Slowly, ISKCON has made room for greater involvement of women and householder men. Rochford traces this development to labor shortages within ISKCON and the need to use the volunteer talents of women (2007:132-33). In 1998, a woman was chosen to serve on the GBC, and several women have became temple presidents (Rochford 2007:136). Simultaneously, ISKCON leaders have reached out to the South Asian community and welcomed its non-initiated congregational householders as members of the movement. Such involvement has provided financial stability and greater legitimacy to the movement, which increasingly identifies itself with Hinduism as a way to disassociate itself from the notion of ISKCON as a new religious movement or cult. This denominationalization of ISKCON represents the future of the movement as diasporic South Asians become the numerical majority of the movement and ISKCON increasingly associates itself with the Indian diaspora and more normative Hinduism. Yet simultaneously, the creation of the Krishna West movement by Hridayananda Das Goswami demonstrates the concern that some ISKCON leaders have had about this denominationalization, and a desire to maintain outreach beyond the South Asian community. Krishna West exists formally within ISKCON yet functions as a separate “movement within a movement,” a somewhat unsustainable position (Karapanagiotis 2021). It remains to be seen what elements of ISKCON’s first generation, so marked by the American counterculture, will remain within this still-transforming religious movement.

Image #1: Photograph of Swami A.C. Bhaktivedanta Prabhupada.
Image #2: George Harrison sitting with a group of ISKCON members.
Image #3: Image of Vishnu.
Image #4: Image of Krishna.
Image #5: Photograph of the Vedas.
Image #6: A group of devotees changing Hare Krishna.
Image #7: An ISKCON devotee distributing literature.
Image #8: The Palace of Gold at New Vrindaban, West Virginia


Bhaktivedanta, Swami A.C. Prabhupada. 1977. The Science of Self-Realization. Los Angeles: Bhaktivedanta Book Trust.

Bryant, Edwin, and Maria Ekstrand, eds. 2004. The Hare Krishna Movement: The Postcharismatic Fate of a Religious Transplant. New York: Columbia University Press.

Deadwyler, William H. 2004. “Cleaning House and Cleaning Hearts: Reform and Renewal in ISKCON.” Pp. 149-69 in The Hare Krishna Movement: The Postcharismatic Fate of a Religious Transplant, edited by Edwin Bryant and Maria Ekstrand. New York: Columbia University Press.

Frazier, Jessica. 2011. The Continuum Companion to Hindu Studies. London: Bloomsbury

Goswami, Satsvarupa Dasa. 1980. A Lifetime in Preparation: India 1896-1965: A Biography of His Divine Grace A.C. Bhaktivedanta Swami Prabhupada. Los Angeles: Bhaktivedanta Book Trust.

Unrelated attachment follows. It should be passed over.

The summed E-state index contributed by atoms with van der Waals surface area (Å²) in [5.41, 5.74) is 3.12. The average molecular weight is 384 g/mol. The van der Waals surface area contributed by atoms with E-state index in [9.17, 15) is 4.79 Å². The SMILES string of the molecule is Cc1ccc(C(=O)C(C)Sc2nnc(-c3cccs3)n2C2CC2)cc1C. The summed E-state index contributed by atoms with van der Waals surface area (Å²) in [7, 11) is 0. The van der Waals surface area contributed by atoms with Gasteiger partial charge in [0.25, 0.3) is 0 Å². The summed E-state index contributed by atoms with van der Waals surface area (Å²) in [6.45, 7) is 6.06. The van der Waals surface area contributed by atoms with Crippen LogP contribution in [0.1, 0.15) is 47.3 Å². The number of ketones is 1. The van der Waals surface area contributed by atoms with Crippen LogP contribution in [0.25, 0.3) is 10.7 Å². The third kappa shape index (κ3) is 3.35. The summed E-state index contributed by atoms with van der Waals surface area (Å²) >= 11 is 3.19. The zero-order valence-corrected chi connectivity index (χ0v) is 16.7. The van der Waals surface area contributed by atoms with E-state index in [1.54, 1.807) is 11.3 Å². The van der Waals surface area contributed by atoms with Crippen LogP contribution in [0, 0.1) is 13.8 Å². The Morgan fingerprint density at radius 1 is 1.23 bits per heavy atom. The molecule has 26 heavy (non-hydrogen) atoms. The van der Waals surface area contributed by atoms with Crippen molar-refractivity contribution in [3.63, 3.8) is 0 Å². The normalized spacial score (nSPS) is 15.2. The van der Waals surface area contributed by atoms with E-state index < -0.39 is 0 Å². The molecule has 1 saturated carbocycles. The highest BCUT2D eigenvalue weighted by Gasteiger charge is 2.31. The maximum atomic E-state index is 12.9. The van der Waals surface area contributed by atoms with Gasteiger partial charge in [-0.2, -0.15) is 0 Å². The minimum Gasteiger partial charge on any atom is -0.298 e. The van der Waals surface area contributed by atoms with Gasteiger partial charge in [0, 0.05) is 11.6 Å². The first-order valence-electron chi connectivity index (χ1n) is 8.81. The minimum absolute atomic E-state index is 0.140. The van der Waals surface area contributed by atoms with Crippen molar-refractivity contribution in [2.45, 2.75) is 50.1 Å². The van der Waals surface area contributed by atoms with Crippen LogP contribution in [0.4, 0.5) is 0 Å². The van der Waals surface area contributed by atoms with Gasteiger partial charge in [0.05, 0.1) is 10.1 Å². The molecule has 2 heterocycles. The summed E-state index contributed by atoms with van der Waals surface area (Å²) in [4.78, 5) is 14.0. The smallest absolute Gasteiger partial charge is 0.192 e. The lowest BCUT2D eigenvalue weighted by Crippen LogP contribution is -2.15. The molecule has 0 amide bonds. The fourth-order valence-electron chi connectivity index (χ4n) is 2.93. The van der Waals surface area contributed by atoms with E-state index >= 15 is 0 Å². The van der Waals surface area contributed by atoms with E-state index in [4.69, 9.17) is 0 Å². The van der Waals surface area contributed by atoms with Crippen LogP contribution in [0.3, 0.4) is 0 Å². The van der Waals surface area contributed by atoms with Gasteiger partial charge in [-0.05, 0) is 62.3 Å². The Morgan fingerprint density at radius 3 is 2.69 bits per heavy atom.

Judah, J. Stillson. 1974. Hare Krishna and the Counterculture. New York: Wiley.

Karapanagiotis, Nicole. 2021. Branding Bhakti: Krishna Consciousness and the Makeover of a Movement. Bloomington: Indiana University Press.

Knott, Kim. 1986. My Sweet Lord: The Hare Krishna Movement. Wellingborough, U.K.: Aquarian.

Lorenz, Ekkehard. 2004. “The Guru, Mayavadins, and Women: Tracing the Origins of Selected Polemical Statements in the Works of A.C. Bhaktivedanta Swami.” Pp. 112-28 in The Hare Krishna Movement: The Postcharismatic Fate of a Religious Transplant, edited by Edwin Bryant and Maria Ekstrand. New York: Columbia University Press.

Palmer, Susan J. 1994. Moon Sisters, Krishna Mothers, Rajneesh Lovers: Women’s Roles on New Religions. Syracuse: Syracuse University Press.

Rochford, E. Burke, Jr. 2018. “Aligning Hare Krishna: Political Activists, Hippies, and Hindus.” Nova Religio: The Journal of Alternative and Emergent Religions 22 (1): 34–58. doi:

Rochford, E. Burke, Jr. 2009. “Succession, Religious Switching, and Schism in the Hare Krishna Movement.” Pp. 265-86 in Sacred Schisms: How Religions Divide, edited by James R. Lewis and Sarah M Lewis. Cambridge: Cambridge University Press.

Rochford, E. Burke, Jr. 2007. Hare Krishna Transformed. New York: New York University Press.

Rochford, E. Burke, Jr. 1985. Hare Krishna in America. New Brunswick: Rutgers University Press.

Schweig, Graham M. 2004. “Krishna, the Intimate Deity.” Pp. 13-30 in The Hare Krishna Movement: The Postcharismatic Fate of a Religious Transplant, edited by Edwin Bryant and Maria Ekstrand. New York: Columbia University Press.

Squarcini, Federico, and Eugenio Fizzotti. 2004. Hare Krishna. Salt Lake City: Signature Books.

Zambon, Oliver and Thomas Aechtner. 2022. “Evolving Religion-Science Perspectives of the Bhaktivedanta Institute and ISKCON.” Nova Religio: The Journal of Alternative and Emergent Religions 25 (3): 57–86. doi:

Zeller, Benjamin E. 2012. “Food Practices, Culture, and Social Dynamics in the Hare Krishna Movement.” Pp. 681-702 in Handbook of New Religions and Cultural Production, edited by Carole M. Cusack and Alex Norman. Leiden: Brill.

Zeller, Benjamin E. 2010. Prophets and Protons: New Religious Movements and Science in Late-Twentieth Century America. New York: New York University Press.

Publication Date:
11 September 2023